Municipal By-Laws in the Airbnb EraAugust 9th, 2018
By Isabelle Landry and Audrey-Anne Béland, Lawyers.
Everyone is familiar with the Airbnb rental and booking platform, which allows you to advertise your home, condo, apartment, or cottage for short-term rentals. However, many people using this platform are unaware of the regulations governing this type of rental and overlook the building owners and managers who should be consulted to help them best manage these short-term sublets.
In order for property owners and managers to make an informed decision on whether or not to allow short-term rentals in their buildings, they must first know the applicable legislative rules in force.
The Act respecting tourist accommodation establishments and its regulation obligate every person operating a tourist accommodation establishment to obtain a classification certificate, which cannot be secured without a certificate of compliance with municipal regulations.
A tourist establishment is defined as any establishment in which at least one accommodation unit (room, bed, suite, apartment, house, cottage, ready-to-camp, campsite, etc.) is offered for rent to tourists, in return for payment, for a period not exceeding 31 days, on a regular basis in the same calendar year and whose availability is made public.
Thus, a person who offers his/her apartment for rent once a year during his/her own summer vacation does not do so on a regular basis during the same calendar year and is therefore not subject to the obligation to obtain a classification certificate.
The 31-day or less period is also significant. Indeed, according to case law, any rental that exceeds this duration is no longer considered a commercial rental, but rather an established residence, i.e. it falls under residential use.
Finally, the posting of a rental offer is also a determining factor for a lodging unit to be considered a tourist establishment. A person who regularly rents his/her apartment by word of mouth between acquaintances, without ever advertising it, is not obligated to obtain a classification certificate.
Québec Sales Tax and the Tax on Lodging In order to solve the problems of inequity and unfair competition, raised by certain hoteliers who were concerned that owners and tenants advertising on Airbnb were not charging the same taxes that they themselves were required to impose on their customers, a Lodging tax compliance agreement regarding hosts using the “Airbnb” platform was concluded on 21 July 2017. This agreement stipulates that, while hosts do not have to register to collect applicable taxes, Airbnb must do so and must collect the taxes directly, through its platform at the time of booking. Airbnb must remit the amounts thus collected to Revenu Québec four times a year.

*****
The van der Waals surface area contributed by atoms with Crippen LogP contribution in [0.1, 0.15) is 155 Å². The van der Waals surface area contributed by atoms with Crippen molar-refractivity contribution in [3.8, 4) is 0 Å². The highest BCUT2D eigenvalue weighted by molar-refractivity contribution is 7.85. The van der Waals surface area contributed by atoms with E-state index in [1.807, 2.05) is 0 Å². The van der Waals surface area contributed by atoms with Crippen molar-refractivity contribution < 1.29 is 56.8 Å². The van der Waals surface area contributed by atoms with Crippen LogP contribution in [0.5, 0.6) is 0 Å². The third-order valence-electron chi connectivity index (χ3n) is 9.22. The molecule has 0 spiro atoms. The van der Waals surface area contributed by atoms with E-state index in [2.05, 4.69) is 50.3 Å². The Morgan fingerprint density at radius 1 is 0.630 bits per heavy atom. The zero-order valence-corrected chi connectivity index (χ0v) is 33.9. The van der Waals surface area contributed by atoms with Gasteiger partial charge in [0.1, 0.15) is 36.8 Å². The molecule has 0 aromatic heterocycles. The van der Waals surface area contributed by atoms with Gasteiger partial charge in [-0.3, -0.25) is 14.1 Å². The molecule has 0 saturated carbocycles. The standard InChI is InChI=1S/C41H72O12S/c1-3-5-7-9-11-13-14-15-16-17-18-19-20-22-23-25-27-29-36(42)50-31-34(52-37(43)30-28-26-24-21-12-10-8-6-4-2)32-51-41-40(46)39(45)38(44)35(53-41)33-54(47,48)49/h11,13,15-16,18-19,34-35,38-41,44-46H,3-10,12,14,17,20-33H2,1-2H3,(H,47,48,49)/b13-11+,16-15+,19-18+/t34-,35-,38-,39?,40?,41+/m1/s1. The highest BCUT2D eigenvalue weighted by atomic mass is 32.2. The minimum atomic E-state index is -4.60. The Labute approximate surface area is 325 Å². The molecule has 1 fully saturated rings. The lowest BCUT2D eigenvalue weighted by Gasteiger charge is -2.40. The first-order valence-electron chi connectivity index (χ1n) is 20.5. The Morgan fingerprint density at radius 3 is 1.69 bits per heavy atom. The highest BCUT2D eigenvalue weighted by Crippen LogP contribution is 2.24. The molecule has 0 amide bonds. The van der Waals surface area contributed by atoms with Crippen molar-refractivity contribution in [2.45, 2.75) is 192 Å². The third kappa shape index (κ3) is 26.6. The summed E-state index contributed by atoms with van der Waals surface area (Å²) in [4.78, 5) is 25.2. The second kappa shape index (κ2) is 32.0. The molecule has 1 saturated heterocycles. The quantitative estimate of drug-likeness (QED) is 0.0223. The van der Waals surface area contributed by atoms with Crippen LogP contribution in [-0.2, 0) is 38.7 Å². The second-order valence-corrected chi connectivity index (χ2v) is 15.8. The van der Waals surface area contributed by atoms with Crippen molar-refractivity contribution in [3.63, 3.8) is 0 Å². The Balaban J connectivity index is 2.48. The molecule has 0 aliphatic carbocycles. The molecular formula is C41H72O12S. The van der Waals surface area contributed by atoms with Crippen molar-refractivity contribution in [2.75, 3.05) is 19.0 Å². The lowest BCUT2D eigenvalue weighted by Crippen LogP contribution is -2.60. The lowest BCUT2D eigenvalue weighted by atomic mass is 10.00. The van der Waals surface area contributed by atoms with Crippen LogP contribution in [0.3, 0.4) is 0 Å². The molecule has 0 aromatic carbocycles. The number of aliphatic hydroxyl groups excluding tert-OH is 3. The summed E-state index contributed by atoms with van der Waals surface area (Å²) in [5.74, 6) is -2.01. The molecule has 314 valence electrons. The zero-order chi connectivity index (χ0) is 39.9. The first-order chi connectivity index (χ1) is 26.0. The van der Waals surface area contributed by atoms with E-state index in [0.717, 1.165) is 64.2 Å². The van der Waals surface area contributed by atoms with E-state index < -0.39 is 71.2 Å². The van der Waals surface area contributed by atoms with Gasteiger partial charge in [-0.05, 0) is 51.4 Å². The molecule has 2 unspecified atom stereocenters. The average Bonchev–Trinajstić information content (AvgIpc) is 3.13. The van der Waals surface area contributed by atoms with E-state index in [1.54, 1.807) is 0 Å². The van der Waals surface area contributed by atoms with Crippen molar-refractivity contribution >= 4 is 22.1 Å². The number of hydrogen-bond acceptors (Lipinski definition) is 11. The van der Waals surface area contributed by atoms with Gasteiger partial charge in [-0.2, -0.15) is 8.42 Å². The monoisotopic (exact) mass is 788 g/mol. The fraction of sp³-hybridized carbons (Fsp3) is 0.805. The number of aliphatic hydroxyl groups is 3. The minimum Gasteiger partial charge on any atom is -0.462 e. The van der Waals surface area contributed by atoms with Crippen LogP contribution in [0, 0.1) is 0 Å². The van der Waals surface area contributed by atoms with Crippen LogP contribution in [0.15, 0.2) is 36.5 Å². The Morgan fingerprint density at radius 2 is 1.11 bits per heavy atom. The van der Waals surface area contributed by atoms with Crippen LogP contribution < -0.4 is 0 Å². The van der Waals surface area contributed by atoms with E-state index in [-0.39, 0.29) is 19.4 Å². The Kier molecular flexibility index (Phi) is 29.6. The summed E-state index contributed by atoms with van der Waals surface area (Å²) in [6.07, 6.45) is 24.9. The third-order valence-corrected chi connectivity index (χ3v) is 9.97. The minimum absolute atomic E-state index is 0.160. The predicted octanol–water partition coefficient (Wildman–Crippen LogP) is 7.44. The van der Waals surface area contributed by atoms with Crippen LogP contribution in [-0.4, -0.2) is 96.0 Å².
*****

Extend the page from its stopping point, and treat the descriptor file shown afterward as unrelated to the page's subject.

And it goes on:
Municipal by-laws must be followed so that Airbnb hosts can obtain their classification certificate. Municipalities may govern these short-term rentals in several distinct ways. Some smaller municipalities have not yet changed their zoning regulations to reflect this new reality. Municipal by-laws, as a whole, must be interpreted to determine whether or not short-term rentals are permitted. Generally speaking, case law has established that in areas where only residential use is permitted, short-term rentals (defined as commercial use) are prohibited. Some cities, such as Montréal, have come to limit commercial use by stipulating that there must be a distance of at least 150 meters between two tourist residences. Other cities, such as Québec City, have just obtained the advisory committee’s recommendations on how to manage such use in the future. Real estate developers and property managers must question the desirability and cost-effectiveness of allowing short-term rentals in their buildings and request zoning by-law be modified accordingly. Indeed, depending on the sectors concerned, as well as supply and demand, it could be financially attractive for developers to allow tenants and/or private unit owners to rent out their space on a short-term basis.
It is important to note that since short-term rentals are considered commercial use, municipal taxation will be affected by the fact that the institutions holding a classification certificate will no longer be considered residential and will be taxed accordingly.
Beyond that which is provided for in the legislation and regulation, remember that a contract is binding on all parties involved. Consequently, it is possible to prohibit such rentals through a co-ownership declaration, an easement, or a building by-law. Several examples in case law have demonstrated that private regulations of this type are valid, even when public regulations would have allowed commercial use. Such a bylaw for a residential building intended to be both upscale and quiet, in a less touristic sector, may appeal to the owner.
This is a summary of the full article written by the author and her colleague, Audrey-Anne Béland, entitled “Municipal By-Laws in the Airbnb Era,” published in Recent Developments in Municipal Law 2018, which is accessible here